Our African origins: the more we understand, the less we know
Part 2 of 3: The revolution in our understanding of African human evolution
Other posts in this series: Yo mama's mama's mama's mama... etc. and What happens in Denisova Cave stays in Denisova Cave... until now.
In 2004, a fossil from a site in Ethiopia called Omo Kibish, was definitively dated to 195,000 years ago. These remains had been known since the 1970’s, and were the long-time candidate for the oldest known set of anatomically modern human remains. The skull looks like an ordinary one you’d see in a biology classroom today, not the more robust skulls of earlier African hominids and Neanderthals. The 195,000 years ago date was important because it roughly aligned with mitochondrial Eve, and was in the same range as Y-chromosomal Adam. With the Omo fossil in hand, by the mid-aughts paleoanthropologists were bringing together different lines of evidence to produce a compelling case that modern humans arose in East Africa 200,000 years ago. Some of these East Africans eventually left the continent at least 60,000 years ago, replacing our robust European cousins, the Neanderthals. In this telling, as the descendants of Omo’s people migrated north and east, they also pushed south and west within Africa. It was a neat and tidy narrative of the human past. One tribe, one epic expansion.
The end of the old order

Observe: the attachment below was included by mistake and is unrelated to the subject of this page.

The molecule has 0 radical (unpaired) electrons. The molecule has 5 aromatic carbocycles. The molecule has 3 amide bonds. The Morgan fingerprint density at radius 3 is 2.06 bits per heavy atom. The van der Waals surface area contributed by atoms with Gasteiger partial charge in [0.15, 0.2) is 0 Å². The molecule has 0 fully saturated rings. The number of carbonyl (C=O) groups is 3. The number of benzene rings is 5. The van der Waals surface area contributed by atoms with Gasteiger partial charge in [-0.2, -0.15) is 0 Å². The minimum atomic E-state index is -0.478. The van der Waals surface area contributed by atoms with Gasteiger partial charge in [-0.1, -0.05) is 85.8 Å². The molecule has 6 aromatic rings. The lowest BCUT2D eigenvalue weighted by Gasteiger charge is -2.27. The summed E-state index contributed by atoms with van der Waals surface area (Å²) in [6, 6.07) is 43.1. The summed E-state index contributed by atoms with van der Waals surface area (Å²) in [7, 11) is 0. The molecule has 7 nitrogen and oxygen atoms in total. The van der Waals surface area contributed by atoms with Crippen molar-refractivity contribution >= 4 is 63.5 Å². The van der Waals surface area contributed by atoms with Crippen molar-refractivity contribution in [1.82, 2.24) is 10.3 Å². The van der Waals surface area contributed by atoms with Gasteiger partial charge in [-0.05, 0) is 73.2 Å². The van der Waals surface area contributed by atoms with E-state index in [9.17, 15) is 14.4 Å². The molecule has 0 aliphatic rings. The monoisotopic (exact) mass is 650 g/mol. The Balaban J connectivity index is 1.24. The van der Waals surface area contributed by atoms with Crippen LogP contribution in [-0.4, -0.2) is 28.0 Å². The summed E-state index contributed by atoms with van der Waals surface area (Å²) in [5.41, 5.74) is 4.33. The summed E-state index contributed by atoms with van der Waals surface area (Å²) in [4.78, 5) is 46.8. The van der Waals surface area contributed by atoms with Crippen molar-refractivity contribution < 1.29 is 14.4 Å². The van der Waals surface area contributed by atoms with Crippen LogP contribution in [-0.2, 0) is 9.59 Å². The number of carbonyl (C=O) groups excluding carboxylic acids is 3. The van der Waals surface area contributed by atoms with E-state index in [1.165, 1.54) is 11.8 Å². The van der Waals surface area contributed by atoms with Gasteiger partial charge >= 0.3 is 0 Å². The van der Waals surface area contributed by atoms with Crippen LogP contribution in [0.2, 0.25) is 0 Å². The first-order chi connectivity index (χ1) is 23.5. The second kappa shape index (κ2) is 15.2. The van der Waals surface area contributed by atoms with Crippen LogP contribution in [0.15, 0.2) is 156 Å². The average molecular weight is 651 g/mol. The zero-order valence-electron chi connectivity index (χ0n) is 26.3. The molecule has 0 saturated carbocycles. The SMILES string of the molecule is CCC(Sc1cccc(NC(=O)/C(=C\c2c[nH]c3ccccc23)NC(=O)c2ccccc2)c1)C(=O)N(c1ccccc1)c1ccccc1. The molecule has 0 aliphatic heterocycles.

In 2017, this simple story with Omo as a fossil linchpin fell apart overnight. Archaeologists in coastal Morocco, all the way in Africa’s far northwest, uncovered a fossil dating to more than 300,000 years ago that was poised on the precipice of anatomical modernity. Chris Stringer has described it to me as a proto-modern skull, well on the way to becoming “like us.” The discovery of the skull was a bombshell, a media sensation prompting headlines like “Oldest Fossils of Homo Sapiens Found in Morocco, Altering History of Our Species” in The New York Times. Its appearance in Morocco, at a site called Jebel Irhoud, was totally unexpected, and East-African Omo had to immediately concede its longstanding pride of place. The fossil at Jebel Irhoud was over 100,000 years older than the one at Omo Kibish, clearly, an earlier antecedent of modern humans that was confoundingly far from the putative East-African hearth. To many paleoanthropologists, such a surprising find made plain that their understanding had fallen short; they needed to reevaluate. Philip Gunz, an author on one of the Jebel Irhoud papers declared flatly that “We did not evolve from a single ‘cradle of mankind’ somewhere in East Africa.” A major assumption of our solid old out-of-Africa theory: a singular origin of modern humanity, and definitely an East African one, was now in tatters